Hyperkaratosis of the Heart (Hello Mr)

This article was originally published in Issue 02 of Hello Mr magazine.

I have a sad confession to make. I recently declined the romantic advances of a beautiful, intellectually stimulating, modestly successful man who ticked each of my relationship boxes. And now, as a self-proclaimed 'unlucky-in-love, Bridget Jones/Lena Dunham' type -  I'm feeling like an incomparable idiot.

Weathered from years of being optimistically pinned to my sleeve and swung blindly against the gym-built torso of man after gorgeous man, it would seem that my heart is showing the inevitable signs of hardening – much like the sole of a well-trodden foot. It makes sense, really. How much wear and tear can one hollow, blood-pumping muscle take before it hits the defensive? Surely it's mere self-preservation.

I did some research and quickly discovered that the process by which the sole of a foot hardens is called Hyperkeratosis- and it involves the development of hard, thick skin due to “constant friction and excessive pressure.” It would seem that footpaths, much like men, take their hidden tolls on our bodies.

The result, of course, is that you're now able to walk alone and bare-footed to the bottle shop on any given Tuesday night with minimal risk of foot-related injury.  Hyperkeratosis, when applied to the heart, however, isn't quite so glamorous. It essentially means that any poor sucker who takes an interest in you will need to demonstrate a level of persistence not seen since Leo DiCaprio's two-decade Oscars bid. One night stands, much like the Golden Globes, don't really count.

Indeed after countless knocks and slaps, your heart is now protected within a sturdy shell of broken dreams – and it's content in it's safety.  It's a romantic limbo in which you play God and nobody, no matter how compatible, is allowed to touch you.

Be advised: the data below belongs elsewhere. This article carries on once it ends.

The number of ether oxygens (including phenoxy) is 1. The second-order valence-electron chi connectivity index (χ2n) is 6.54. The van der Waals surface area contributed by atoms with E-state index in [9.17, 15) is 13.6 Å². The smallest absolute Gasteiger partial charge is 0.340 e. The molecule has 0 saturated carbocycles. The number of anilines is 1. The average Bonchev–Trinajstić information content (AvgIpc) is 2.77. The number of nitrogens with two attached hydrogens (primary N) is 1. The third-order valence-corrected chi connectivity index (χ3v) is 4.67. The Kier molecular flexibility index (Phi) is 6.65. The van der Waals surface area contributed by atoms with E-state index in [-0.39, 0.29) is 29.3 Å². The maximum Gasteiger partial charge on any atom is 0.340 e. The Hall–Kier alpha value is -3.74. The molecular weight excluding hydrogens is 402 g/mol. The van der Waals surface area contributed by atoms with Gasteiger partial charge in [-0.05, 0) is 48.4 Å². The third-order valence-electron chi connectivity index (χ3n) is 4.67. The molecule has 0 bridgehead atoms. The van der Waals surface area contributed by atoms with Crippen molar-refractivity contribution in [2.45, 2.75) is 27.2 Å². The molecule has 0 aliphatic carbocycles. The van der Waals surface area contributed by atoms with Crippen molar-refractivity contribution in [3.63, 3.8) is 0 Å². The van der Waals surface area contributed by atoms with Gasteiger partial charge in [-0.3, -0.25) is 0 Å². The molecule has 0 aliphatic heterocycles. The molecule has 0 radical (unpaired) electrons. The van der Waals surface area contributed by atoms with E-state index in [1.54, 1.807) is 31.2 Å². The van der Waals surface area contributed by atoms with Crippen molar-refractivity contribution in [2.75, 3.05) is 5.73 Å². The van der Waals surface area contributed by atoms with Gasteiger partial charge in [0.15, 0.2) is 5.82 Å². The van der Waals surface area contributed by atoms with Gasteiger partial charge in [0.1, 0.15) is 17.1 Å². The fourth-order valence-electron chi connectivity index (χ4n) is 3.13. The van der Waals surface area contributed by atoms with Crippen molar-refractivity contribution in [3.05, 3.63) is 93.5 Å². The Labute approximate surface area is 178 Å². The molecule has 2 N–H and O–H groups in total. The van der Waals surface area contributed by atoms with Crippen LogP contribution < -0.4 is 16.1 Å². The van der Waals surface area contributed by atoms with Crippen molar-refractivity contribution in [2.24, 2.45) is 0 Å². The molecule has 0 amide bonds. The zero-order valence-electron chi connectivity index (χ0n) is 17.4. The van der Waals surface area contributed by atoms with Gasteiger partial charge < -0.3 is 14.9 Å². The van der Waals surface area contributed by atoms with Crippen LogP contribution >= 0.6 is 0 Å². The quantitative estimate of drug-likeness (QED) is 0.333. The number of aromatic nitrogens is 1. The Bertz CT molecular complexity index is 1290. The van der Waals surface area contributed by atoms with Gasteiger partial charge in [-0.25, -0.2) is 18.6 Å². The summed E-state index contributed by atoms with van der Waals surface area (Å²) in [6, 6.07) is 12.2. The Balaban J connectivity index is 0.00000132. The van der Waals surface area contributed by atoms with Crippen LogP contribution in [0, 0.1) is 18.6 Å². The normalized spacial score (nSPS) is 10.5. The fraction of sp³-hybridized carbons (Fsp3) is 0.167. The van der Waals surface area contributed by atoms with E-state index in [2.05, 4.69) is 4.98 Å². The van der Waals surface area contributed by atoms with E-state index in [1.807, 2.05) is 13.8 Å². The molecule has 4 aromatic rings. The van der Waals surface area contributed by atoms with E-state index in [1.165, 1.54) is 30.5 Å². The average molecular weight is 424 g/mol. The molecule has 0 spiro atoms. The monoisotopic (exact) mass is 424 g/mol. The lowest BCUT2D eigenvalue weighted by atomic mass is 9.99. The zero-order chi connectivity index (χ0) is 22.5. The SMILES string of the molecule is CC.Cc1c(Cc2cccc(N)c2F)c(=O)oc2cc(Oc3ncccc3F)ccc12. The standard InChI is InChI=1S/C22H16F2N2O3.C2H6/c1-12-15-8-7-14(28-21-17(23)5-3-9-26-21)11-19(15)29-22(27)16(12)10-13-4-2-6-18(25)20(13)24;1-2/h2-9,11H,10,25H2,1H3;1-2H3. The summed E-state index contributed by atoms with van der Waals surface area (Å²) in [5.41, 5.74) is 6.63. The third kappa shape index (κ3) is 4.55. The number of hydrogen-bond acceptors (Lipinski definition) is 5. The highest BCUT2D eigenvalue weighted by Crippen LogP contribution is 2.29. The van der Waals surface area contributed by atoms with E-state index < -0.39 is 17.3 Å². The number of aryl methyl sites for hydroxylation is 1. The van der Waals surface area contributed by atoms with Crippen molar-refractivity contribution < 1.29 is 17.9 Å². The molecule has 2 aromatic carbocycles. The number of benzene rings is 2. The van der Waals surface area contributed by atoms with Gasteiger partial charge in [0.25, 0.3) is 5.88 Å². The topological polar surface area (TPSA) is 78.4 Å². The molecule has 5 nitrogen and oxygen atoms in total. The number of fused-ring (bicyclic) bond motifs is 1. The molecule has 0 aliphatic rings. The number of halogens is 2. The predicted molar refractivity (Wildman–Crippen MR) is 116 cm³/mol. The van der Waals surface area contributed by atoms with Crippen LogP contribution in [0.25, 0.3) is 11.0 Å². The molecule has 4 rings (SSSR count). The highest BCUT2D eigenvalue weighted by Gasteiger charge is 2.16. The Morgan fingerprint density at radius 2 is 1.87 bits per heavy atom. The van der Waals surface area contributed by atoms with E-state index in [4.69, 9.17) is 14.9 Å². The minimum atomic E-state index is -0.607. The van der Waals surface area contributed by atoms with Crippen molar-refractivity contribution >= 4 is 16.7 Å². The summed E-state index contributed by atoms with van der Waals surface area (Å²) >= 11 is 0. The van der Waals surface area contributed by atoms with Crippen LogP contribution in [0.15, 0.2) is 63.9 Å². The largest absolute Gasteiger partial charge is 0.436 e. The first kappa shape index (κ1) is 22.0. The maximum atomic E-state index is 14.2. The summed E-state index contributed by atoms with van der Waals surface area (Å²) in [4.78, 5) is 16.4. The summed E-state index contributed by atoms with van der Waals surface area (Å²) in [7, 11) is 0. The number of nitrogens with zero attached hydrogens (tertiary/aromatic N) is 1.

Alternatively, of course, we could simply be dealing with a standard case of muscle memory- the heart is, after all, as much a muscle as a bicep or calve. According to Wikipedia:

“When a movement is repeated over time, a long-term muscle memory is created for that task, eventually allowing it to be performed without conscious effort.”

This is obviously a reassuring safety-net for sporadic body-builders and yo-yo dieters, but what does it mean for the perpetually misfortunate modern-day romantic? Could the heart grow so familiar with the repeated jab of unrequited love that it preemptively assumes pain at the briefest glimpse of reciprocated affection? Perhaps our hearts are running on auto-pilot, hell-bent on crashing into a ball of flames and spiralling down to Earth as we eventually lie unaccompanied on our deathbeds.

I think I find it particularly strange because, as Gay men, we're universally recognised for our meticulous personal hygiene. When our skin is blotchy, we cleanse, tone and moisturise. When a month of easy living appears on our hips, we renew our gym memberships and subscribe to Liz Hurley's watercress soup diet. We are undeniably obsessed with personal maintenance, so much so that we forget to groom our emotional selves. If we made a habit of taking regular breaks from this gruelling and seemingly endless pursuit of love, abs and affection, perhaps our hearts would have the necessary time to recuperate for the next lengthy haul.

Because after all, while a broken heart mends over time, a bruised and battered one grows defensively hard – And with alcohol the pumice stone, it'll take that extra stubborn Prince Charming to break through.

Samuel Leighton-Dore